Monday, May 5, 2008


A collection of 10 photos taken immediately after the atom bomb attack but not released until now give an unsparing look at the aftermath.
The link is here:

I think it's valuable to remember the obscene cost of war. As Robert E. Lee said. "It is good that war is so terrible, lest we grow too fond of it."

Those who would flippantly urge war should remember it's never without costs.

I note this despite the fact I'm not Hiroshima revisionist. Given what they knew at the time, I don't think Truman and his advisers had any choice but to use the weapon. There may be some quibbling over the choice of target, although I rather doubt any purely military target was available. And in the context of World War II, where cities had been ruthlessly bombed since 1940, merely targeting a city does not seem especially remarkable. As devastating as Hiroshima was, it was not the deadliest city bombing of the war. Among more deadly attacks were Dresden and Tokyo.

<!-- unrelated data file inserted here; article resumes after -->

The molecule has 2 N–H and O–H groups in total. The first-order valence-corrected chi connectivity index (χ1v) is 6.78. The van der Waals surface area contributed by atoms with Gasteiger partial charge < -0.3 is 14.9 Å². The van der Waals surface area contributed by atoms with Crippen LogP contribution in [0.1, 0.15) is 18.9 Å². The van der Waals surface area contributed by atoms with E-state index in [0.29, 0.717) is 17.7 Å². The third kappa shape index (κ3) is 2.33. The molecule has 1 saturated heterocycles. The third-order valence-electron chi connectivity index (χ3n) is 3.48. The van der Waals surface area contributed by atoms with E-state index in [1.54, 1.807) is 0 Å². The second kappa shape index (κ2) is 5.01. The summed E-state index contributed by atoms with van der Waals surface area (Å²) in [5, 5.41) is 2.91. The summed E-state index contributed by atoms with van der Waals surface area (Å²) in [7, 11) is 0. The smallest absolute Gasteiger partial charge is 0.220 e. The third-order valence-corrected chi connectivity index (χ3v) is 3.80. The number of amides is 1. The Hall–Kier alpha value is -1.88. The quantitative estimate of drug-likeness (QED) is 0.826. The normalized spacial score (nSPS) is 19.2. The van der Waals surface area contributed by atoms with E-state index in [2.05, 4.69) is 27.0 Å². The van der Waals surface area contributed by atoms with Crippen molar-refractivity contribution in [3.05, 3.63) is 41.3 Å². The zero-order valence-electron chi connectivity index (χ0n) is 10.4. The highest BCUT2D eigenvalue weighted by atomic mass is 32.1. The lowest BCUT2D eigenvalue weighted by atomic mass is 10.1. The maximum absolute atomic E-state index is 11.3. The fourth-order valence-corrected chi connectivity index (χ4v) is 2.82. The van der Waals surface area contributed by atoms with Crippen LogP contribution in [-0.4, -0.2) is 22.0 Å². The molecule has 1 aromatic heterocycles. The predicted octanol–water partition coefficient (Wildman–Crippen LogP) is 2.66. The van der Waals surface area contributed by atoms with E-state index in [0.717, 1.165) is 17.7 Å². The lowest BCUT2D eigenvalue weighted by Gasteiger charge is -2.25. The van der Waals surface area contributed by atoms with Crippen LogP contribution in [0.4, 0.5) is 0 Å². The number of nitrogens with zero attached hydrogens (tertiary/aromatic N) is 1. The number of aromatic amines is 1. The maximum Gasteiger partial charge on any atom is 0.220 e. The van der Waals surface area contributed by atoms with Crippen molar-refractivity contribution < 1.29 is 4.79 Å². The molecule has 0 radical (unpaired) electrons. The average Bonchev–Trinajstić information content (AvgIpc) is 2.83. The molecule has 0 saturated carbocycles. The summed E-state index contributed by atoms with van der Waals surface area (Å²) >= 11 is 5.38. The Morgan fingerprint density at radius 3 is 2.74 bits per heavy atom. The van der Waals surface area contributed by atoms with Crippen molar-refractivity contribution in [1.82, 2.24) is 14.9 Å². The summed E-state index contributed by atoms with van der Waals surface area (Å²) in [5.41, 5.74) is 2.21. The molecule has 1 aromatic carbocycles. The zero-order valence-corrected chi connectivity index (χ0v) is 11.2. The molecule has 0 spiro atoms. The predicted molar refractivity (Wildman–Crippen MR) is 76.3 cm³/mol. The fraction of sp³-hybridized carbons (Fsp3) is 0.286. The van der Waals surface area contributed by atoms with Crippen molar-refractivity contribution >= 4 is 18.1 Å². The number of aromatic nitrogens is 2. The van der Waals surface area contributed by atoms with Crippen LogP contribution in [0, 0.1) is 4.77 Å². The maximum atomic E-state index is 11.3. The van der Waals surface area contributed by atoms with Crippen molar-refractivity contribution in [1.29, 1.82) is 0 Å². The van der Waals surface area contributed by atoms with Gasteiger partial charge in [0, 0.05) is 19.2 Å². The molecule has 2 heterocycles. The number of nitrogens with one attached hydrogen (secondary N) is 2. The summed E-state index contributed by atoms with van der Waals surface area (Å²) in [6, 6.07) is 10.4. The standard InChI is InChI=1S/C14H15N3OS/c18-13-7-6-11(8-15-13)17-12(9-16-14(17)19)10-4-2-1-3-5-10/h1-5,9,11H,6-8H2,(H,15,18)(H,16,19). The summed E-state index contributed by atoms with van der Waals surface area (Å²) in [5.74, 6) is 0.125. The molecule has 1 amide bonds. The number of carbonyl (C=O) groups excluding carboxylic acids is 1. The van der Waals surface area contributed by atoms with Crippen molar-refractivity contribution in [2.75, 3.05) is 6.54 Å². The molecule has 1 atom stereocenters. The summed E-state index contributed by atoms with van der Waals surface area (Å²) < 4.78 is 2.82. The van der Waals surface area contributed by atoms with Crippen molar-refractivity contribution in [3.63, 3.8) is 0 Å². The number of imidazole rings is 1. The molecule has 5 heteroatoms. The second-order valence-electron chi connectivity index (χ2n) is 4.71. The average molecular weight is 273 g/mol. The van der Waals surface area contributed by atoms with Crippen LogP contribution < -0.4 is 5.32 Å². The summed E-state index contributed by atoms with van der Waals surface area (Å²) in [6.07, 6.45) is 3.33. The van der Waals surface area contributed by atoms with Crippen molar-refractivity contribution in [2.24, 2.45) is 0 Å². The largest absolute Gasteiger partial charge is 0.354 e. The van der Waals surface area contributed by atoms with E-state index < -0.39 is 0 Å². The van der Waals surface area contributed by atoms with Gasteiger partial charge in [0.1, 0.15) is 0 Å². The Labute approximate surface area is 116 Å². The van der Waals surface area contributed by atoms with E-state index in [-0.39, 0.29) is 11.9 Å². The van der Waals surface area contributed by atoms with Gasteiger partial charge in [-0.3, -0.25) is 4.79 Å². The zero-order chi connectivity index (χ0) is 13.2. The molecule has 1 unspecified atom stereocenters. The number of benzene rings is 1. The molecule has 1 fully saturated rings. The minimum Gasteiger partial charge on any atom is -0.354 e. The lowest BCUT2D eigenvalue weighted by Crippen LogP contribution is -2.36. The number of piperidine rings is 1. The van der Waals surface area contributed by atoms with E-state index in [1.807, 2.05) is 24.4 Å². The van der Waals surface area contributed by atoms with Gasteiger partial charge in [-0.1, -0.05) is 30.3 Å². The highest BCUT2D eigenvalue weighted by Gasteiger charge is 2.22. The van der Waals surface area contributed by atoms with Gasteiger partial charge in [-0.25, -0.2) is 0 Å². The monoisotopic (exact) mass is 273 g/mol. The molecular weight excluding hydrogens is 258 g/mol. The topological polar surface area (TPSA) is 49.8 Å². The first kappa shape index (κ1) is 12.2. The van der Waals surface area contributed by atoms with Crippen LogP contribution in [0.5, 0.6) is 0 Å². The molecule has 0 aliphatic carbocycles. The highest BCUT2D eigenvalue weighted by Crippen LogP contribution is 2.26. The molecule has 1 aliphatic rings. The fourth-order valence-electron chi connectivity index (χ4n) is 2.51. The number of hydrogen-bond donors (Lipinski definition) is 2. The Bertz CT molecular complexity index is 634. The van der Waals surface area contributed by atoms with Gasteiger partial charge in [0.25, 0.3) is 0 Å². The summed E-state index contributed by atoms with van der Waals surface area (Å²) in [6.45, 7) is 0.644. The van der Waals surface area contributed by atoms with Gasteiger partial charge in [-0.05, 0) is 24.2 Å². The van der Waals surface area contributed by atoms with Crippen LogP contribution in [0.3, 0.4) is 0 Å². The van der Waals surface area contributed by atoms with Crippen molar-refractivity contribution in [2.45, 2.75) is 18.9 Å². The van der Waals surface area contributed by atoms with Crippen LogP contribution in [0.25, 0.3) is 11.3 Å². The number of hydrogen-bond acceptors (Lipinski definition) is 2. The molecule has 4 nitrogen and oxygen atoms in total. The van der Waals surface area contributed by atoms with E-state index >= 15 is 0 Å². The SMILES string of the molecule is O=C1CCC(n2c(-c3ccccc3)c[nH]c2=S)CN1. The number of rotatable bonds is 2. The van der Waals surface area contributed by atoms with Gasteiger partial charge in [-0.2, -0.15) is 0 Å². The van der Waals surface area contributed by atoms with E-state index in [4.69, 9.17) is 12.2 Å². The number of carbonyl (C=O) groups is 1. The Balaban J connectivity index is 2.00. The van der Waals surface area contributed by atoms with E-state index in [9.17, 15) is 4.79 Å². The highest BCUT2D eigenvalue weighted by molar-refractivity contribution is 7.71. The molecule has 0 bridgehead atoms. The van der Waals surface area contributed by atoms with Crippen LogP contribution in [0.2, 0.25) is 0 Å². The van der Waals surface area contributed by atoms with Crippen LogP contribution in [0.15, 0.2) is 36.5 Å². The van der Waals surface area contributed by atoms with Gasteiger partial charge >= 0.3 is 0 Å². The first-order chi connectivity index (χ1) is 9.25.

There's simply no question that Turman could not forgo the chance of ending the war immediately. He couldn't authorize a hugely costly invasion of Japan while keeping the atom bomb in his pocket. How could he justify all those additional Allied (not to mention Japanese deaths to the American people?

And I find arguments that the Japanese were ready to surrender anyway very unpersuasive, even given the benefit of hindsight. It's completely unreasonable to expect Truman and the U.S. government to spot the opportunity, if one existed.

As it was, even after two atom bomb attacks there were Japanese officers who wanted to fight on and there was even an abortive coup by some die-hards. Given the sorry history of violent politics in 1930s Japan, the potential for troublemaking by such die-hards cannot be underestimated.

No, criticism of Truman is unfair and unreasonable and based on hindsight and information he could not know at the time.

But, while justified, the atom bomb attacks were no less horrifying. And that, perhaps, is the real lesson. Even when justified, even when just, war is necessarily an awful tragedy.

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